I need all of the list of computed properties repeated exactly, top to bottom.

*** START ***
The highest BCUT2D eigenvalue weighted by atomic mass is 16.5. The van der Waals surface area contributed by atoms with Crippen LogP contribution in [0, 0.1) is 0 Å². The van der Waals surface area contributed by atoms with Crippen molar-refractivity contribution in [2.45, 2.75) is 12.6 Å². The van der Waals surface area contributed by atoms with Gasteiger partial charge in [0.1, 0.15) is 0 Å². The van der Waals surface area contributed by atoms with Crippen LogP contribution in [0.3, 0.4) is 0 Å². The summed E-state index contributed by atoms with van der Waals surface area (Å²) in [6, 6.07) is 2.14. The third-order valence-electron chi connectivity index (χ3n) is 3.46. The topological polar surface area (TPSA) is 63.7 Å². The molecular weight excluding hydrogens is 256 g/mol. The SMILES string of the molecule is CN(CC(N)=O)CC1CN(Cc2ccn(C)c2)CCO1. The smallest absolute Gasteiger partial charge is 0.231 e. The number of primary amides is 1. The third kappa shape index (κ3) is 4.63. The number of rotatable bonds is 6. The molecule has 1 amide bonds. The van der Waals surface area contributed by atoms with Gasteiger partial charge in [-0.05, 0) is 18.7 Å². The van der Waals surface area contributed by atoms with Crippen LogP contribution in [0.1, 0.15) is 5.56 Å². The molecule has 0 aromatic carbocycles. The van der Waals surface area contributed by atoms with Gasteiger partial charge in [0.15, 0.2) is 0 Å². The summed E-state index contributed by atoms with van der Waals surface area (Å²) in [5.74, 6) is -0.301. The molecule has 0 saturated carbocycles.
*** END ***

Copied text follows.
The highest BCUT2D eigenvalue weighted by atomic mass is 16.5. The van der Waals surface area contributed by atoms with Crippen LogP contribution in [0, 0.1) is 0 Å². The van der Waals surface area contributed by atoms with Crippen molar-refractivity contribution in [2.45, 2.75) is 12.6 Å². The van der Waals surface area contributed by atoms with Gasteiger partial charge in [0.1, 0.15) is 0 Å². The van der Waals surface area contributed by atoms with Crippen LogP contribution in [0.3, 0.4) is 0 Å². The summed E-state index contributed by atoms with van der Waals surface area (Å²) in [6, 6.07) is 2.14. The third-order valence-electron chi connectivity index (χ3n) is 3.46. The topological polar surface area (TPSA) is 63.7 Å². The molecular weight excluding hydrogens is 256 g/mol. The SMILES string of the molecule is CN(CC(N)=O)CC1CN(Cc2ccn(C)c2)CCO1. The smallest absolute Gasteiger partial charge is 0.231 e. The number of primary amides is 1. The third kappa shape index (κ3) is 4.63. The number of rotatable bonds is 6. The molecule has 1 amide bonds. The van der Waals surface area contributed by atoms with Gasteiger partial charge in [-0.05, 0) is 18.7 Å². The van der Waals surface area contributed by atoms with Crippen LogP contribution in [0.1, 0.15) is 5.56 Å². The molecule has 0 aromatic carbocycles. The van der Waals surface area contributed by atoms with Gasteiger partial charge in [0.15, 0.2) is 0 Å². The summed E-state index contributed by atoms with van der Waals surface area (Å²) in [5.74, 6) is -0.301. The molecule has 0 saturated carbocycles.